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Devils Postpile National Park Geologic Story

Rocks of Devils Postpile Formed

Although the rocks of the Devils Postpile formed during the ice age, the Postpile owes its origin to geologic processes initiated earlier. These rocks are but one manifestation of widespread volcanic activity in this part of the Sierra Nevada that began more than three million years ago and has continued to the present. Perhaps born of the same underlying cause as the volcanism, contemporaneous large-scale fault movements created the steep eastern front of the Sierra Nevada; volcanic activity was greatest along or adjacent to the eastern escarpment. Long Valley, from the headwaters of Owens River to Lake Crowley, is a giant volcanic caldera. Mammoth Mountain- a massive volcanic dome- has grown on the caldera margin.

Less than 100,000 years ago, basalt lava, which was to become the Devils Postpile, erupted in the already glaciated valley of the Middle Fork of the San Joaquin River. The age of volcanic rocks can be estimated by study of the radioactive decay of elements in the rocks. Previous estimates for the age of the Postpile basalt, ranging from about 600,000 years to nearly a million years, are now thought to be seriously in error. Although an exact age for the Postpile flow still is not known, we believe that an age of less than 100,000 years, based on radiometric age determinations on rocks thought to be correlative, is more reasonable.

The Postpile lava reached the surface in the vicinity of the Upper Soda Springs Campground at the north end of Pumice Flat (see map on page 14). Across the San Joaquin River from the campground, rust-colored basalt cinders- products of explosive eruptions- rest upon granite bedrock and are probably the remains of a volcanic cinder cone, similar to the Red Cones southeast of the Monument. Two basalt dikes- tabular bodies of solidified lava- can be seen cutting upward through the cinder pile; when molten, these dikes may have been feedervents for lava flows. We do not know how extensive the lava outpourings were, because most of the basalt has been removed by combined glacial and stream erosion, but we can piece together some minimum figures from the scattered outcrops that remain. Lava filled the valley from side to side for a distance of at least three miles, from Pumice Flat south to the Devils Postpile, and in the vicinity of the Postpile the lava was probably more than 400 feet deep.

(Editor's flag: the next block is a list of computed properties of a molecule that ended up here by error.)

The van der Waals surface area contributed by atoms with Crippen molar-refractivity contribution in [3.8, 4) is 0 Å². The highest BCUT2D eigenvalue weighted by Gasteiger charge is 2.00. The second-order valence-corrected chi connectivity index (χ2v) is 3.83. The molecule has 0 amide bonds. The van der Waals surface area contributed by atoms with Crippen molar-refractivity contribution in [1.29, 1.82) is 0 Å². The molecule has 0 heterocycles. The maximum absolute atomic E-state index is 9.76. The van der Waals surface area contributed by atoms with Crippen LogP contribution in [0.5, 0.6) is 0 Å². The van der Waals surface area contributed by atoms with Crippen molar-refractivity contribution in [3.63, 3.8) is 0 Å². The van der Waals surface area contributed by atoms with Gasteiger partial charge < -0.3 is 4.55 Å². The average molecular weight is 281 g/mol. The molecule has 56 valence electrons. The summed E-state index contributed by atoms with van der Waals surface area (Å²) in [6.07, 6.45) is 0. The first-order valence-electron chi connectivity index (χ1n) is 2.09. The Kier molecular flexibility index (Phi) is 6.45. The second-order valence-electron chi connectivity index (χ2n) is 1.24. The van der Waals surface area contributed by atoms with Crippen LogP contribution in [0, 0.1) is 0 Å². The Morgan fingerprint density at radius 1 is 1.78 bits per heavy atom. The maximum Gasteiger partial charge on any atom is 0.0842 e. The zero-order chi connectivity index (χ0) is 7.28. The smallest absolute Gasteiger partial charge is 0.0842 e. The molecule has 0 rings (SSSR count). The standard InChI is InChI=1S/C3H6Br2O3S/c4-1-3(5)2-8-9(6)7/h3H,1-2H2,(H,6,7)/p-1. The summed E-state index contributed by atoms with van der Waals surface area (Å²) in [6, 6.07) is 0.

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Material in this site is adapted from a pamphlet, Devils Postpile Story, by N. King Huber, USGS, and Wymond W. Eckhardt, NPS. It is published by Sequoia Natural History Association, Sequoia Natural History Association, HCR-89, PO Box 10, Three Rivers, CA 93271-9792, Telephone (559) 565-3759.

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